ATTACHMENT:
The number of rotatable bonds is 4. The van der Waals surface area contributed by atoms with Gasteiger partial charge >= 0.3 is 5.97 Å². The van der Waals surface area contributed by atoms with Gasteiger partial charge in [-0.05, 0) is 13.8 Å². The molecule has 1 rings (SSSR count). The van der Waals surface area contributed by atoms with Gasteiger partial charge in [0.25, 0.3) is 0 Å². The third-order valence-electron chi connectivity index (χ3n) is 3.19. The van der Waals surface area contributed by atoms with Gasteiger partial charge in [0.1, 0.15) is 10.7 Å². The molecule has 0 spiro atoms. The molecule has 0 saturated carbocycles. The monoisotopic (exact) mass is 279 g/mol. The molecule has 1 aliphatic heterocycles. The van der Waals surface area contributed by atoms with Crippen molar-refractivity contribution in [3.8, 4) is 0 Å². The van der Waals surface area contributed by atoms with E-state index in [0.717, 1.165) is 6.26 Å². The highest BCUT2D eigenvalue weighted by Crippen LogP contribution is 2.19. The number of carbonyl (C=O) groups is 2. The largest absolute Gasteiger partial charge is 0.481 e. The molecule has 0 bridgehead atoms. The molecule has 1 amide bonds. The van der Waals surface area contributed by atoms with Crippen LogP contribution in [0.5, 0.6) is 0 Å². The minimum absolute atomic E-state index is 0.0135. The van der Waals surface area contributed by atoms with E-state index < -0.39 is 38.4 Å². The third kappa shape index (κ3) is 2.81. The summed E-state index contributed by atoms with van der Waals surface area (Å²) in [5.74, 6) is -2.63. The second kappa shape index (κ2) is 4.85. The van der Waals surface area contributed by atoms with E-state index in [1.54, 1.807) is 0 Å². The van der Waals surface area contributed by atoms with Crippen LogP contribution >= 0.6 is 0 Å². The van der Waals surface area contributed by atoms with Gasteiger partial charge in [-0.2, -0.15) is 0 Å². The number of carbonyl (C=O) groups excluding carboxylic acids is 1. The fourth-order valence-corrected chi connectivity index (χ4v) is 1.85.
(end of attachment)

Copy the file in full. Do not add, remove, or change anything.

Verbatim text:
The number of rotatable bonds is 4. The van der Waals surface area contributed by atoms with Gasteiger partial charge >= 0.3 is 5.97 Å². The van der Waals surface area contributed by atoms with Gasteiger partial charge in [-0.05, 0) is 13.8 Å². The molecule has 1 rings (SSSR count). The van der Waals surface area contributed by atoms with Gasteiger partial charge in [0.25, 0.3) is 0 Å². The third-order valence-electron chi connectivity index (χ3n) is 3.19. The van der Waals surface area contributed by atoms with Gasteiger partial charge in [0.1, 0.15) is 10.7 Å². The molecule has 0 spiro atoms. The molecule has 0 saturated carbocycles. The monoisotopic (exact) mass is 279 g/mol. The molecule has 1 aliphatic heterocycles. The van der Waals surface area contributed by atoms with Crippen molar-refractivity contribution in [3.8, 4) is 0 Å². The van der Waals surface area contributed by atoms with E-state index in [0.717, 1.165) is 6.26 Å². The highest BCUT2D eigenvalue weighted by Crippen LogP contribution is 2.19. The number of carbonyl (C=O) groups is 2. The largest absolute Gasteiger partial charge is 0.481 e. The molecule has 0 bridgehead atoms. The molecule has 1 amide bonds. The van der Waals surface area contributed by atoms with Crippen LogP contribution in [0.5, 0.6) is 0 Å². The minimum absolute atomic E-state index is 0.0135. The van der Waals surface area contributed by atoms with E-state index < -0.39 is 38.4 Å². The third kappa shape index (κ3) is 2.81. The summed E-state index contributed by atoms with van der Waals surface area (Å²) in [5.74, 6) is -2.63. The second kappa shape index (κ2) is 4.85. The van der Waals surface area contributed by atoms with E-state index in [1.54, 1.807) is 0 Å². The van der Waals surface area contributed by atoms with Crippen LogP contribution >= 0.6 is 0 Å². The van der Waals surface area contributed by atoms with Gasteiger partial charge in [-0.2, -0.15) is 0 Å². The number of carbonyl (C=O) groups excluding carboxylic acids is 1. The fourth-order valence-corrected chi connectivity index (χ4v) is 1.85.